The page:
Solar Cookers International Network (Home)


tips on construction and cooking

making a solar box cooker is like making a dress: it must fit your needs and be constructed and used according to certain parameters or guidelines. knowing how parameters affect the efficiency of a solar box cooker, you will be about to cut corners in one area (i.e. conserve a certain material that is in short supply) while still arriving at a design that works.

oven size

if you are a single person cooking for yourself, or if you just want to experiment with solar energy, you can make your oven rather small. if you plan to cook for a family, then you will want to make yours close to the standard size (18" x 24" glazed opening), and you will want to make it more substantial to stand up to everyday use. one way to decide on the depth of your cooker is to measure the pans you will use. make the cooker about 1" (2.5 cm) deeper than your pots are high (including lid).


in general, it's best to make your reflector as large as the entire lid -- not just the size of the glazed opening. this is true especially in areas far from the equator or when cooking during the winter.


be sure the lid fits snugly. by making the walls level all the way around on top, you provide a flat surface for the lid to seal against.


the bottom surface inside the oven of course needs to be dark. while darkened cardboard or other non-metallic materials work, a black sheet metal tray works best. in the us we use aluminum flashing (available at hardware stores) painted with flat black paint used to paint barbecues and woodstoves (also available in hardware stores). one important innovation is to elevate the tray slightly with small pieces of cardboard underneath so that heat gathered by the tray is not drained out of the bottom of the oven.


while a simple foiled double wall with a single airspace will cook, your cooker will cook faster and stand up better against cold weather and wind if you insulate it better by adding one or more "baffles" inside the walls. the simplest way to do this is to foil one or more panels of cardboard and insert it/them into each airspace to form two or more air spaces. if you are short of foil, then use some other locally available material, such as feathers, wool, etc.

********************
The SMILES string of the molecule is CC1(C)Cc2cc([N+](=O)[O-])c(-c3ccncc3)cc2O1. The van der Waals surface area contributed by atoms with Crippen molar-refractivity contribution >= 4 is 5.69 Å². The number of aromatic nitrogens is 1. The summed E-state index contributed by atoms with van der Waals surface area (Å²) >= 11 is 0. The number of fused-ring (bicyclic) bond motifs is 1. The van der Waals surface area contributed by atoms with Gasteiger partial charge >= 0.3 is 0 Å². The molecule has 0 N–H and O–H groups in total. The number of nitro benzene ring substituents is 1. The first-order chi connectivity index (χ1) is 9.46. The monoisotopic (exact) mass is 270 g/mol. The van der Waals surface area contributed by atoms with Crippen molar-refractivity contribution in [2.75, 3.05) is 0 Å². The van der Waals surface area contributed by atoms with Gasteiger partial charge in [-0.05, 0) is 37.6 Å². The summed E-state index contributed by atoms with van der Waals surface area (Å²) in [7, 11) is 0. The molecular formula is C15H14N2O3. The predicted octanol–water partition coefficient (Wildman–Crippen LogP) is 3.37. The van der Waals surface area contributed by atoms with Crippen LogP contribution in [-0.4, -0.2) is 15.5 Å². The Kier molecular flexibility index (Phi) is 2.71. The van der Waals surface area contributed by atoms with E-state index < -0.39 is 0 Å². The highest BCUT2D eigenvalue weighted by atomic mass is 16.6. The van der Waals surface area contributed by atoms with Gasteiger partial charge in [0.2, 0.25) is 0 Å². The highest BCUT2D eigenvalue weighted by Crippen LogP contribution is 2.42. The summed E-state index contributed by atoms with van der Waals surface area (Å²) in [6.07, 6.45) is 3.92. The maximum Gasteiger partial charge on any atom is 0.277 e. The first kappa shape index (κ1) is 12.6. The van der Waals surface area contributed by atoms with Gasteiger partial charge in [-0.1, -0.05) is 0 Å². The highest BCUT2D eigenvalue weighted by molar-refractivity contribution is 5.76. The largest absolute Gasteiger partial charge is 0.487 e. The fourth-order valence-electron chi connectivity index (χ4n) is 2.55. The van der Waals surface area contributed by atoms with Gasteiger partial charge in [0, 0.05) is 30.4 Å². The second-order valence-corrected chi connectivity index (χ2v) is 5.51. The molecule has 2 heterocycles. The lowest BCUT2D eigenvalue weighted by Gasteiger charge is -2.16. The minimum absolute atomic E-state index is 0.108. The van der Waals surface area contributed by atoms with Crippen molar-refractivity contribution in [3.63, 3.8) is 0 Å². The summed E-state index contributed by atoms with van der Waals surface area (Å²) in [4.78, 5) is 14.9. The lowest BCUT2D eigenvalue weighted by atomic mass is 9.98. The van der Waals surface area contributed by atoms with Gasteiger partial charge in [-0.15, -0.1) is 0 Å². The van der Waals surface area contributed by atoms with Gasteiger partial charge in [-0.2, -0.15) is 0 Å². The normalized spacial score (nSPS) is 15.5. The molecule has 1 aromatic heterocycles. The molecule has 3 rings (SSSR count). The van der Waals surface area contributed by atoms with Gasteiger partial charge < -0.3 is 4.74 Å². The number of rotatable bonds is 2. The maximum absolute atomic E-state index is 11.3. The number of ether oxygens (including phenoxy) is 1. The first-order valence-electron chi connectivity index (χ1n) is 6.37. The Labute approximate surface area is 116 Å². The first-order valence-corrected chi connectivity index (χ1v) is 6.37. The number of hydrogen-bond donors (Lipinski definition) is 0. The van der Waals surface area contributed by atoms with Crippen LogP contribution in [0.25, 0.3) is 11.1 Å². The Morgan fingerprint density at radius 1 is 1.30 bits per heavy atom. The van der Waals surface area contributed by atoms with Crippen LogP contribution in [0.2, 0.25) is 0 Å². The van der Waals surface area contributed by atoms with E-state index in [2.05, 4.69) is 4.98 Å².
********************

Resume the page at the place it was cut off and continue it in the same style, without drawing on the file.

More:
while some cooking can be done in any non-reflective pot, ones made from thin, black metal work best. cast iron works but its weight can delay cooking or inhibit it completely during marginal conditions. shallow pans cook better than deep ones.

cooking strategy

the single biggest reason for failure in solar cooking is not putting in the food early enough in the day. for this reason, it's best to follow sbci's advice and "get it on early, and don't worry about overcooking!"

foods take longer to cook when there is smog or haze. since the clarity of the air can make as big a difference as the sun angle, learn to check out the color of the sky and adjust time accordingly. at times the sun may be shining, but the sky is white, indicating that smog or haze are present. a blue sky indicates clear air.

during optimal conditions, when cooking foods that take less than 3-4 hours, it is not necessary to turn the box to follow the sun. however, by turning the box more often you can increase the efficiency of your oven. for foods such as beans, it is essential to turn the box at least once.

keeping these design considerations in mind when you build and use your solar box cooker will assure success in cooking.

louise seeley is a founding member of sbcn.


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